freshwater pearl mussels


A significant effort is underway in the United Kingdom to rescue the endangered freshwater pearl mussels from the brink of extinction. This summer, hundreds of young pearl mussels will be released into a secret location in a river in north Wales as part of a conservation project aimed at preserving these rare aquatic creatures.

The breeding of juvenile mussels has taken place at a hatchery situated in the scenic Brecon Beacons of southern Wales. These carefully nurtured molluscs will then be transported to a river in Gwynedd, which has been restored to create an environment conducive to their growth and survival.

While pearl mussels have an astonishing lifespan of over a century, with some adults in the hatchery tanks potentially having been alive during Queen Victoria’s reign, the successful maturation of young mussels in the wild has been rare in Wales for many decades. This decline can be attributed to several factors, including habitat loss, pollution, the climate crisis, and historical human exploitation. These mussels have been harvested for their occasional pearl production since the Roman era.

Experts from Natural Resources Wales (NRW) will survey the unnamed river in the coming weeks to assess its suitability for the mussel release. Once the necessary permits are obtained, the first batch of mussels will be introduced into their new habitat. To ensure the protection of these vulnerable creatures, the location is being kept secret, as there is a concern that individuals may break the laws put in place to safeguard the mussels and search for pearls. However, the chances of finding pearls among these mussels are incredibly slim.

“They are fabulous things,” said Tristan Hatton-Ellis, a freshwater ecologist with NRW. “We are hoping that putting back the riverbed will be massive not just for the pearl mussels but for salmon, trout and invertebrates.”

Currently, only about 1,000 aging adult pearl mussels survive in the wild in Wales. These adults can grow up to 14 centimetres in length and prefer clean, fast-flowing water. They reproduce by producing glochidia, the larval stage, which attach themselves to the gills of salmon or trout. Afterward, the juveniles spend up to a decade buried in river gravels, but recent years have seen no successful maturation of young mussels.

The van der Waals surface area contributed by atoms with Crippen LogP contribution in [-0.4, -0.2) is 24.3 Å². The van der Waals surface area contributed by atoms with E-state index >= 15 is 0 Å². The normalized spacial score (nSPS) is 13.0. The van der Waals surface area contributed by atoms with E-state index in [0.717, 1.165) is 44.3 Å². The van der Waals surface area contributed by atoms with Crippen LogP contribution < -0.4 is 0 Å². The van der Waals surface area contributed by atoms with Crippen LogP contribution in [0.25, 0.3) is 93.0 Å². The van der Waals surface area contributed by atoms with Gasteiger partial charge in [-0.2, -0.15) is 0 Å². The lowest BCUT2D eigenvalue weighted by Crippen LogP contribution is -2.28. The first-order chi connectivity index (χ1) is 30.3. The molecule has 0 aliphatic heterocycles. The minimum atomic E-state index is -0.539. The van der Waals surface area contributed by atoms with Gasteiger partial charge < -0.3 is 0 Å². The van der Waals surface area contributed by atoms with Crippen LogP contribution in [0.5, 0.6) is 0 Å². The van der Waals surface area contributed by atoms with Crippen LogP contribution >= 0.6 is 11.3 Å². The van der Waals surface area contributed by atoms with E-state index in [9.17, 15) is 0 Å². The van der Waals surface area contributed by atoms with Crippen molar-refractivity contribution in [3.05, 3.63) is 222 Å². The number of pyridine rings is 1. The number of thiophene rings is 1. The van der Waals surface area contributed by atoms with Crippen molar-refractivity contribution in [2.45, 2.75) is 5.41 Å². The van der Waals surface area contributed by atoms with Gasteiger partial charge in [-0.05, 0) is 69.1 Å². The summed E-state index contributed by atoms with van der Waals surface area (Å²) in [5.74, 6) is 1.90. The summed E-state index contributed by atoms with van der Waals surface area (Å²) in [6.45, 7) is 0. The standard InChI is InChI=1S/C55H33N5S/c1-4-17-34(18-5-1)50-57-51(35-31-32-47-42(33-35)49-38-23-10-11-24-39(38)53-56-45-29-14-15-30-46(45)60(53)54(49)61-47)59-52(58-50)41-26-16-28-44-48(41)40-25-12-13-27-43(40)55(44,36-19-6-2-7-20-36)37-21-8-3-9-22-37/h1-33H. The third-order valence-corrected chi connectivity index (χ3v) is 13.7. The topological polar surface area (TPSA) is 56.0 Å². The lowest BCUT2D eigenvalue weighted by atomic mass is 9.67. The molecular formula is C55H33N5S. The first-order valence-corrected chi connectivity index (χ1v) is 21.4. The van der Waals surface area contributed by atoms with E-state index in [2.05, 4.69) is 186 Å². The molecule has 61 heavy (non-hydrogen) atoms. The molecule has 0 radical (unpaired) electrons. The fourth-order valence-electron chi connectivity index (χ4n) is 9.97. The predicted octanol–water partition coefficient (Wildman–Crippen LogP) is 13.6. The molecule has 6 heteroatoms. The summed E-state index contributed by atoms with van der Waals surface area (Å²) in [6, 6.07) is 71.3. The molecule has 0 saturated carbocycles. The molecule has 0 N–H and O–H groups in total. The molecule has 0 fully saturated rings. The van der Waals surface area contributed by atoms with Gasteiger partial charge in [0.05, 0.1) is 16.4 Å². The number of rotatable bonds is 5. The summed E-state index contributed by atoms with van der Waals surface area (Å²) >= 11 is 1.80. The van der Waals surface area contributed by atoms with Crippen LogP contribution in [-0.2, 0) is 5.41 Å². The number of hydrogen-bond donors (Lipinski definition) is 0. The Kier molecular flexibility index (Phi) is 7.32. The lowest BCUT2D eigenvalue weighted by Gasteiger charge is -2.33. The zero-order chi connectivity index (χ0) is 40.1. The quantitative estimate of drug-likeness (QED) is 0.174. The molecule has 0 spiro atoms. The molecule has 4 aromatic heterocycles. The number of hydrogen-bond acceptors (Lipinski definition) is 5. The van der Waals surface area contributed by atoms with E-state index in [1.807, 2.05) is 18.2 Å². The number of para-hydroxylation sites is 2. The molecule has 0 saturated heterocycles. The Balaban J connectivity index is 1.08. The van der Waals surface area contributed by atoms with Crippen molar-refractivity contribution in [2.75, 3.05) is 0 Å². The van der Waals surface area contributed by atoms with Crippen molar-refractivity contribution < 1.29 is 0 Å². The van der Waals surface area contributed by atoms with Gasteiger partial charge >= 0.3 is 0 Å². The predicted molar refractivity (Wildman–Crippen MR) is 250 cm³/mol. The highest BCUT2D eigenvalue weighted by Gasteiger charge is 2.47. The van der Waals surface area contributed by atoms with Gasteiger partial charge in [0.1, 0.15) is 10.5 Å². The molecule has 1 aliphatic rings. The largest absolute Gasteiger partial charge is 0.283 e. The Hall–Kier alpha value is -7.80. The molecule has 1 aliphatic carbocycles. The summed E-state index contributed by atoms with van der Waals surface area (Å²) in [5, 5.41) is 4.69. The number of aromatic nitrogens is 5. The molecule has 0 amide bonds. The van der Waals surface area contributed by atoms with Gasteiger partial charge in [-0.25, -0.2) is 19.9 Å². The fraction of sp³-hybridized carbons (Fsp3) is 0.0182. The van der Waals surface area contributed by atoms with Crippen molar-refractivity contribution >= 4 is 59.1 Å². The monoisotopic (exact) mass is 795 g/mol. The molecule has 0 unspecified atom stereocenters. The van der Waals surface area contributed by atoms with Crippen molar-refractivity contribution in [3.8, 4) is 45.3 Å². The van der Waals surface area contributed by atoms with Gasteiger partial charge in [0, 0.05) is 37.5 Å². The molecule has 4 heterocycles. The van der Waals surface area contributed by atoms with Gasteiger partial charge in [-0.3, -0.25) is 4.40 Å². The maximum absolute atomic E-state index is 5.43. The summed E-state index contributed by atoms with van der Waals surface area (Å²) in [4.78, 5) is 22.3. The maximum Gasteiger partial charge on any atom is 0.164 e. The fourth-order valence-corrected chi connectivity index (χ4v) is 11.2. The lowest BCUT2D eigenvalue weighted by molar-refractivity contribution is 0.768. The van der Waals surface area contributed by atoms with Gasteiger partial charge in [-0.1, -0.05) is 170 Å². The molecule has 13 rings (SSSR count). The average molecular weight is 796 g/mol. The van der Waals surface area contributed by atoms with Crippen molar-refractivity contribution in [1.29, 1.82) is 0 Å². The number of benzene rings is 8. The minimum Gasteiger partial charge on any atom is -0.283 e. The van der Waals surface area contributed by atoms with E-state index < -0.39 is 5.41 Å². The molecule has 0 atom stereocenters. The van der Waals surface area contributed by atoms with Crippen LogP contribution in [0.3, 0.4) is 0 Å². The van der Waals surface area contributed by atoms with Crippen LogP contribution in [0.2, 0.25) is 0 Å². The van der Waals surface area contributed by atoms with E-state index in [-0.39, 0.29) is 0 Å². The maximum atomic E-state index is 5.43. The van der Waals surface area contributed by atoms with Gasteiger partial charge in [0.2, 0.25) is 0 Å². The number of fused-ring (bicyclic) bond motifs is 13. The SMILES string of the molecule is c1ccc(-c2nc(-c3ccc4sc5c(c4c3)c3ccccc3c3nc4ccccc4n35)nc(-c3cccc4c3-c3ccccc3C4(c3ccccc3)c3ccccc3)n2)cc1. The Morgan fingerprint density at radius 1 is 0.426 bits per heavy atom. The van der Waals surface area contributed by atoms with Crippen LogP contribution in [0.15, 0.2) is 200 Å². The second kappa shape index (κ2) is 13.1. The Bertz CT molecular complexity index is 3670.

The complex life cycle of pearl mussels necessitates the presence of rivers with diverse water flows. Unfortunately, human activities such as dredging, embankment construction, and land drainage have resulted in the degradation of the features crucial for the mussels’ thriving population.

To restore the river in Gwynedd, an extensive revitalisation project has been undertaken. Over the course of six months, more than 850 tonnes of boulders and cobbles were meticulously placed back into the river, accompanied by 330 tonnes of fresh gravel. Embankments were dismantled to reconnect the river with its floodplain, and drainage ditches, previously cutting through peatland, were filled in. Fencing has been erected along the riverbanks to prevent livestock from accessing the area, and trees have been planted to provide shade, benefiting both the river ecosystem and the potential mussel beds.

Simultaneously, NRW has been improving its Brecon hatchery, one of two specialist freshwater pearl mussel breeding facilities in the UK, the other being located in Cumbria, in north-west England.

By undertaking these comprehensive conservation measures, including the release of juvenile mussels into a restored river and enhancing breeding facilities, conservationists and experts hope to reverse the decline of freshwater pearl mussels in Wales. This endeavour represents a significant step towards safeguarding the future of these rare and extraordinary aquatic creatures for generations to come.

Katie Fincken-Roberts, a biodiversity specialist from NRW, said there were currently about 32,000 juveniles in the hatchery. She said: “We need them to grow to a certain size, about 25mm, before we think they’d be robust enough to be released. We have a couple of hundred that would potentially go back this year and then the following year there would be pushing a thousand and hopefully it will ramp up.”



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